Google employees push to kill censored search project

In 2010, Google pulled out of China dramatically citing a number of reasons including targeted attacks on infrastructure by the government with the ultimate goal of compromising Gmail accounts of Chinese activists. Now it's pushing back into the country with a project to build a censored government-friendly search engine.

What's going on? Over the last year we've seen a slew of reporting say that Google plans a reboot in China with a censored version of its search engine, and a near constant stream of leaks from the company's engineers balking at the idea of developing such a tool. 

Employees aren't having it anymore, however, with a group of over 300 engineers publicaly signing a letter requesting executives kill the project, nicknamed 'Dragonfly' and protesting the move in partnership with Amnesty International:

Our opposition to Dragonfly is not about China: we object to technologies that aid the powerful in oppressing the vulnerable, wherever they may be. The Chinese government certainly isn’t alone in its readiness to stifle freedom of expression, and to use surveillance to repress dissent. Dragonfly in China would establish a dangerous precedent at a volatile political moment, one that would make it harder for Google to deny other countries similar concessions.

Why is this happening? Back in 2010, when Google shut down in China it said that "We have decided we are no longer willing to continue censoring our results on" and conceded that "this may well mean having to shut down, and potentially our offices in China." That's exactly what happened, and Google has been unable to access one of the world's largest digital markets with any of its services since, ceding the entire market to companies like Baidu with little competition. Search, YouTube and Gmail are blocked in China, along with many others. 

That has meant that Google isn't able to compete with everything from Android to its cloud platform, while its American-based competitors have slowly begun playing in the market as well. Apple, for example, relented to Chinese demands for iCloud hosting based in the country, and has been selling hardware there since 2013.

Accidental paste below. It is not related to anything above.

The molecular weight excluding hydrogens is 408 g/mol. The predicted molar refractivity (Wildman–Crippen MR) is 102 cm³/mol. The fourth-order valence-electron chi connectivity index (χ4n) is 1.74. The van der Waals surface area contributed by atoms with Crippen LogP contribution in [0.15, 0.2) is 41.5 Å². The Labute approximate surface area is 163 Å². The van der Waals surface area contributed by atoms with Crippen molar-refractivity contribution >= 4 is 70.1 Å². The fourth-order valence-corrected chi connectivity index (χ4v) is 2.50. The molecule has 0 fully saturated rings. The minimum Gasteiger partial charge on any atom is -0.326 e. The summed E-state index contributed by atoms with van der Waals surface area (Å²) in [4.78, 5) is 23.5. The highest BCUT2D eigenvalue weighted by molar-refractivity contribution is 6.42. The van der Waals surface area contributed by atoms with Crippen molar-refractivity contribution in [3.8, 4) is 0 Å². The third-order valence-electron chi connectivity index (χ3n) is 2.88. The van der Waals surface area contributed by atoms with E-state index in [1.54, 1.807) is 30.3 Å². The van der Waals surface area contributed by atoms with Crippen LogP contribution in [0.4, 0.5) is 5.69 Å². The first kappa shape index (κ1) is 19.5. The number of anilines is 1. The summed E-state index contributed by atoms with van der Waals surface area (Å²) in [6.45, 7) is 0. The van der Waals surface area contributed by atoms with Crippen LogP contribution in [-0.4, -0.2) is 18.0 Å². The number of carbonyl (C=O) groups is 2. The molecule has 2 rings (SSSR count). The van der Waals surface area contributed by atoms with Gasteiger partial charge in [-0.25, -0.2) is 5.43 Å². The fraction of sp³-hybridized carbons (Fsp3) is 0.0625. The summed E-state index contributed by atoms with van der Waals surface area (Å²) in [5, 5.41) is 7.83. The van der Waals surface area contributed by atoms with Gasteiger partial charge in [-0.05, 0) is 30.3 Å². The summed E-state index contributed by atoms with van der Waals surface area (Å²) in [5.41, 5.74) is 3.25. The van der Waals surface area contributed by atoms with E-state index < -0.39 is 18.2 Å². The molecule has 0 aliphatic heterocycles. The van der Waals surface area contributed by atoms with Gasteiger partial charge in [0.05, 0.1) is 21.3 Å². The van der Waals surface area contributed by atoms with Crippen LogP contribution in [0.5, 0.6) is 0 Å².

What's Google's stance?¬†Google has largely attempted to remain secretive about the project, but the CEO spoke out in defense of Dragonfly in October, citing that the market is too big to ignore: ‚ÄúWe are compelled by our mission [to] provide information to everyone, and [China is] 20 percent of the world's population.‚ÄĚ

Essentially, that's a potential 20 percent boost in revenue the company could win by just playing in the country, and I don't think ignoring it is going to happen. These protests may increase in frequency and size, but a business is driven by money, rather than human values, even if the notion of a censored search engine feels like a slippery slope.

Tab Dump

Amazon's new service helps satellite operators get fast internet in space
That isn't even an exaggeration! The company's new "Ground Station" service builds physical facilities for satellite operators looking for ultra-fast links with the ground. This is a smart play for a piece of the uplink pie ahead of new internet delivery services like SpaceX's Starlink coming online.

New Zealand government rejects mobile operator bid to use Huawei equipment
Days after the US government warned against using Huawei equipment to build out future networks, the NZ government has rejected the country's largest telecommunications network from using any Huawei hardware in its 5G buildout. Why? National security is cited as the reason, but the details are confidential. 

This is yet another piece of evidence that something is going on behind the scenes, but outside of the accusations we've seen little evidence that the company is actually doing any spying at all. 

A former Facebook employee says the company has a "black people problem"
It's rare to see anyone going on the record against Facebook publicly, but Mark S. Luckie, a former executive has come out about what appears to be systematic problems with the way the company deals with diversity across the board.  

Facebook lawyer ripped apart by government officials in the UK as Zuckerberg fails to show face

Great long read: Ben Thompson's look at antitrust and the Apple App Store